Last week, it was reported that former NBC Entertainment chairman Bob Greenblatt was in talks with WarnerMedia head John Stankey to join the company in a top content role. Soon after, HBO chief Richard Plepler and Turner president David Levy were out. Now today, it’s official: Greenblatt is taking over as Chairman of WarnerMedia Entertainment and direct-to-consumer.
As part of the shake-up, CNN head Jeff Zucker becomes chairman of WarnerMedia News & Sports and President of CNN; Warner Bros. CEO Kevin Tsujihara will continue in his role but be given additional responsibilities, according to The Hollywood Reporter. Gerhard Zeiler will also be elevated from president, Turner International to WarnerMedia chief revenue officer, per the outlet.
Greenblatt, whose track record we overviewed when talks first began, will report directly to Stankey. In his role, he will directly oversee HBO, Turner’s handful of networks—which includes the cable channels TBS and TNT in addition to Cartoon Network, Adult Swim and TruTV—and WarnerMedia’s upcoming standalone streaming service. HBO president of programming Casey Bloys and Kevin Reilly—chief creative officer of TBS, TNT and WarnerMedia streaming—will report directly to Greenblatt. Reilly and Brad Bentley are overseeing the streaming service’s development.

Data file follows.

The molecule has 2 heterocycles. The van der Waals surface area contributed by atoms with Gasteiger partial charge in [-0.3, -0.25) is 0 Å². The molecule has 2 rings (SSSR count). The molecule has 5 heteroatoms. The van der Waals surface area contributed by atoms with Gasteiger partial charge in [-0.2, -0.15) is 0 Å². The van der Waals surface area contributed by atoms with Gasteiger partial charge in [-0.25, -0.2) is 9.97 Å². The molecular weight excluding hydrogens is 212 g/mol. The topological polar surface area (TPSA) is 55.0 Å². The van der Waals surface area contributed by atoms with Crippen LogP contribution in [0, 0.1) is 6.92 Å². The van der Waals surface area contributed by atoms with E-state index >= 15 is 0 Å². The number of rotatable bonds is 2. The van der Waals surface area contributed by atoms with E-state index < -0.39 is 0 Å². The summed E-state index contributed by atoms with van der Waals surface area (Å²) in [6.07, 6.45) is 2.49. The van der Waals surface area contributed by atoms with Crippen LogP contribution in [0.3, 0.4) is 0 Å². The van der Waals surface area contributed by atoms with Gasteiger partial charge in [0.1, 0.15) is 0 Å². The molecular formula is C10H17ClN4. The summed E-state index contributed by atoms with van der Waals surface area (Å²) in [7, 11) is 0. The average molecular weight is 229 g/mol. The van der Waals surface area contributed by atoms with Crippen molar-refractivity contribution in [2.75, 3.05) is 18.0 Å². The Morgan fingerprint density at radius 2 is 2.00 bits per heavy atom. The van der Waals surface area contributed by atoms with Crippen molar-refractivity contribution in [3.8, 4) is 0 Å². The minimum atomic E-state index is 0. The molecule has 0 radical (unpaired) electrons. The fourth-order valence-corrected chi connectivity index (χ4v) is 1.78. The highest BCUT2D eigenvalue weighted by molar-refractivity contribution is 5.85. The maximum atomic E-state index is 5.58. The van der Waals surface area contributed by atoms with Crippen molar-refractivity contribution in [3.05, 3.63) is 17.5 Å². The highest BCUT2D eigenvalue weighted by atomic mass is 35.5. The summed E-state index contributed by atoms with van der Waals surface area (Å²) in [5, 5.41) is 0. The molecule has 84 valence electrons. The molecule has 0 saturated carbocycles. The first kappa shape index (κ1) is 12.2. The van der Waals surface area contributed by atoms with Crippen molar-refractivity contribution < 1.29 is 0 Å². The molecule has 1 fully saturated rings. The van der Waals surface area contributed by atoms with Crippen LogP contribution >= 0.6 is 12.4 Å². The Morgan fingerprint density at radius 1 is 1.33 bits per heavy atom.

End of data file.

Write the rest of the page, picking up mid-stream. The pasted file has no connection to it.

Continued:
Plepler reportedly decided to leave the company amid shrinking autonomy weeks ago, before Stankey began searching for a new content leadership position. Moving forward, WarnerMedia is expected to consolidate cable networks under one roof to maximize efficiency.
Many of these moves are aimed at beefing up HBO in order to better compete with Netflix. In February, Bloys told THR he expects greater investments to boost HBO’s original programming hours by 50 percent. AT&T’s goal is to increase advertising and subscription revenue, though many around the industry are concerned that goal will take priority over HBO’s longstanding reputation as an elite curator of quality content. Netflix’s library of content is unparalleled in size, and although the entertainment industry is trending toward a scale-up in scope, HBO has always been a boutique outfit. And that has worked for it—it is consistently profitable whereas Netflix is still operating at a loss while wracking up considerable long-term debt.
HBO has made nearly $6 billion in profit over the past three years, while devoting more than $2 billion a year to programming, per The New York Times. The premium cable network boasts roughly 40 million subscribers in the U.S. and more than 142 million worldwide.
In today’s era of Peak TV, the goal of securing hours of engagement has become more sought after than earning loads of critical praise and capturing the zeitgeist. As Stankey pursues that quarry, there’s a chance he could risk upending the premium cable network’s core tenet: It’s not TV, it’s HBO.